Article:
If there’s a reason to watch Trigonometry, a CBC by way of the BBC romantic drama, it’s this: Athina Rachel Tsangari directs the first five of its eight episodes. Working with (and in the shadow of) her lauded countryman Yorgos Lanthimos, Tsangari has crafted singular films of her own, and she deserves more attention and acclaim. While this series is more straightforward than those films—despite the complicated subject matter—it’s clear Tsangari is game to make it work.
Now, that’s not to say there aren’t other reasons to watch Trigonometry. As its title implies, the series is about three people: a couple, Keiran (Gary Carr) and Gemma (Thalissa Teixeira), and their new lodger Ramona (Ariane Labed), out on her own after suffering a head injury while synchronized swimming. It’s a strange beginning for all involved, but Labed, in particular, is more than capable of charm via eccentricity (see: Tsangari’s Attenberg). That allure is needed as both Keiran and Gemma fall in love with Ramona, and vice versa. We’re meant to believe this could happen—and we do—though it’s perhaps more difficult to accept the sequence of other events happening around them. As written by Duncan Macmillan and Effie Woods, the series traverses a wide, wide spectrum of human emotion. Along the way, however, we come to realize what’s best about it: the sense of community (even in conflict) it finds between not just its three leads (all radiant in their roles), but also among the various family members and friends contained within.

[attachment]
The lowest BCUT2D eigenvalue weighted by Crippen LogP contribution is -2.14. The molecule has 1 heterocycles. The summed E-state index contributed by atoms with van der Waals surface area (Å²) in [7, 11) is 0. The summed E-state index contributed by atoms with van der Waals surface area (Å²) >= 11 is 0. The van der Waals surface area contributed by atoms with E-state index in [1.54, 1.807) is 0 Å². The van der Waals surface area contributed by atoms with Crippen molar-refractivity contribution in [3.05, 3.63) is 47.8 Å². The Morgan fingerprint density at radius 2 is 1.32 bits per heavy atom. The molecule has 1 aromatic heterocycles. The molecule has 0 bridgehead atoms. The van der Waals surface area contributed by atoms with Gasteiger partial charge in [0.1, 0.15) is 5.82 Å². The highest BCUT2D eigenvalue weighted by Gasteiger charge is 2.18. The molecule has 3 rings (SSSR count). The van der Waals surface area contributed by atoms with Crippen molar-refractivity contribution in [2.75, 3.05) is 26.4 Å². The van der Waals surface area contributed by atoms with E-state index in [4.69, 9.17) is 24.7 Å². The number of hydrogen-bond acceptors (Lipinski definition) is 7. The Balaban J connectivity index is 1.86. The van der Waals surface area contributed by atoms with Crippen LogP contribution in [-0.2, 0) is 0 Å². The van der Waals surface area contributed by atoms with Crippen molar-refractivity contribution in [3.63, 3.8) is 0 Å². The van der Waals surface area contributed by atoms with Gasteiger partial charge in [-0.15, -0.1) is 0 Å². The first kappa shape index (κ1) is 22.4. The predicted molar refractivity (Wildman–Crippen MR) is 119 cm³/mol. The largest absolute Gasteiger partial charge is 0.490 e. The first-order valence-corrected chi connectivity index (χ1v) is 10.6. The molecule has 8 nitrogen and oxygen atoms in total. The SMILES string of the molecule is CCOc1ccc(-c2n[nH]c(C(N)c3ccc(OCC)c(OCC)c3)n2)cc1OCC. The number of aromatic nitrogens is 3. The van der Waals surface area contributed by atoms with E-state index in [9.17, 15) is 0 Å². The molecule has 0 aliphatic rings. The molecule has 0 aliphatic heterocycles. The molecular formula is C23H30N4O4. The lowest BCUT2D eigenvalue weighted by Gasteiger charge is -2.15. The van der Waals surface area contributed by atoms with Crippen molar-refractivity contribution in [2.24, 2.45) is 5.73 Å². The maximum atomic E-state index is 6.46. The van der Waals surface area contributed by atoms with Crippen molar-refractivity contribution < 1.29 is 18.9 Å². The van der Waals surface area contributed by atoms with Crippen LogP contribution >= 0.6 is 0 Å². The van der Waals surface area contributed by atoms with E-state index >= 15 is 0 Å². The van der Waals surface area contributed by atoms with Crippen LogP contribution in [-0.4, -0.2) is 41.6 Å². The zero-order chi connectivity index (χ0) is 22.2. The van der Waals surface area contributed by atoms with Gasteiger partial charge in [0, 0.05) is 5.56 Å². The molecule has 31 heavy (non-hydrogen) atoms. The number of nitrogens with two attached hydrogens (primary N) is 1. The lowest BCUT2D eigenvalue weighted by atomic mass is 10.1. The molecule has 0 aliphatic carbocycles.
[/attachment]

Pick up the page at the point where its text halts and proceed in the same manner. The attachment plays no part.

In all, Trigonometry can feel like a bit much. That owes at least in part to the show’s tight runtime, but really it’s due to a reliance on overheated drama and an apparent “when it rains, it pours” narrative ethos. Since the show is not just about polyamory, broadening as it does into more than that, we can still appreciate its overall point. And as triangles go, it really does help to have Tsangari on hand to soften and sharpen the angles as needed.